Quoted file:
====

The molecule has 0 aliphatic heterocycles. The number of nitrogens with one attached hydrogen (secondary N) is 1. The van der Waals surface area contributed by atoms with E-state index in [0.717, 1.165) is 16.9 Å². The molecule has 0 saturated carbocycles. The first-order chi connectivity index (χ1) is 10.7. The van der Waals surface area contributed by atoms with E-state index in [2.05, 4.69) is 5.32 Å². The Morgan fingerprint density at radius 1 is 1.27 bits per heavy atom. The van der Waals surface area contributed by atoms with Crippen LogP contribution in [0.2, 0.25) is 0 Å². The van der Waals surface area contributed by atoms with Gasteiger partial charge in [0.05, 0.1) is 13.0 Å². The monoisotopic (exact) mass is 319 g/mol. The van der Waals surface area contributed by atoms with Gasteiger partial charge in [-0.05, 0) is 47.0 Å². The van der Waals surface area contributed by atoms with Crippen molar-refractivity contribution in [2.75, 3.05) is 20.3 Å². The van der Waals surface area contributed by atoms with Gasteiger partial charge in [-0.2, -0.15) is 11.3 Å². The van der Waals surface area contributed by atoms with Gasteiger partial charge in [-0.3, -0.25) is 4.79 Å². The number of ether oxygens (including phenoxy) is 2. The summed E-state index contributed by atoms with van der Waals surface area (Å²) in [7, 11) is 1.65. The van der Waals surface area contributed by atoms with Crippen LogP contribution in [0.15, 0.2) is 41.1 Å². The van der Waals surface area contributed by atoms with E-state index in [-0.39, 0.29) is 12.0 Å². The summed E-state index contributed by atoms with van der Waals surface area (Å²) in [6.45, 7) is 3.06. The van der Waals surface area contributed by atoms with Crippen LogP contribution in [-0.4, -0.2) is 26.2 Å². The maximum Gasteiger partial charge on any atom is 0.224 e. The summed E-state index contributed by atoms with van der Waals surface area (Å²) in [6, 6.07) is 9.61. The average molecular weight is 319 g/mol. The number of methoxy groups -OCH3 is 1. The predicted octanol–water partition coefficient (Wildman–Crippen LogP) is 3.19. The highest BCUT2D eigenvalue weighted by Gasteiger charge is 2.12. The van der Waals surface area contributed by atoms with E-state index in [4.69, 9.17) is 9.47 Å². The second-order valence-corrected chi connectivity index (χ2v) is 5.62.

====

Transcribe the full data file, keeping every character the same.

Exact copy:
The molecule has 0 aliphatic heterocycles. The number of nitrogens with one attached hydrogen (secondary N) is 1. The van der Waals surface area contributed by atoms with E-state index in [0.717, 1.165) is 16.9 Å². The molecule has 0 saturated carbocycles. The first-order chi connectivity index (χ1) is 10.7. The van der Waals surface area contributed by atoms with E-state index in [2.05, 4.69) is 5.32 Å². The Morgan fingerprint density at radius 1 is 1.27 bits per heavy atom. The van der Waals surface area contributed by atoms with Crippen LogP contribution in [0.2, 0.25) is 0 Å². The van der Waals surface area contributed by atoms with Gasteiger partial charge in [0.05, 0.1) is 13.0 Å². The monoisotopic (exact) mass is 319 g/mol. The van der Waals surface area contributed by atoms with Gasteiger partial charge in [-0.05, 0) is 47.0 Å². The van der Waals surface area contributed by atoms with Crippen molar-refractivity contribution in [2.75, 3.05) is 20.3 Å². The van der Waals surface area contributed by atoms with Gasteiger partial charge in [-0.2, -0.15) is 11.3 Å². The van der Waals surface area contributed by atoms with Gasteiger partial charge in [-0.3, -0.25) is 4.79 Å². The number of ether oxygens (including phenoxy) is 2. The summed E-state index contributed by atoms with van der Waals surface area (Å²) in [7, 11) is 1.65. The van der Waals surface area contributed by atoms with Crippen LogP contribution in [0.15, 0.2) is 41.1 Å². The van der Waals surface area contributed by atoms with E-state index in [-0.39, 0.29) is 12.0 Å². The summed E-state index contributed by atoms with van der Waals surface area (Å²) in [6.45, 7) is 3.06. The van der Waals surface area contributed by atoms with Crippen LogP contribution in [-0.4, -0.2) is 26.2 Å². The maximum Gasteiger partial charge on any atom is 0.224 e. The summed E-state index contributed by atoms with van der Waals surface area (Å²) in [6, 6.07) is 9.61. The average molecular weight is 319 g/mol. The number of methoxy groups -OCH3 is 1. The predicted octanol–water partition coefficient (Wildman–Crippen LogP) is 3.19. The highest BCUT2D eigenvalue weighted by Gasteiger charge is 2.12. The van der Waals surface area contributed by atoms with E-state index in [4.69, 9.17) is 9.47 Å². The second-order valence-corrected chi connectivity index (χ2v) is 5.62.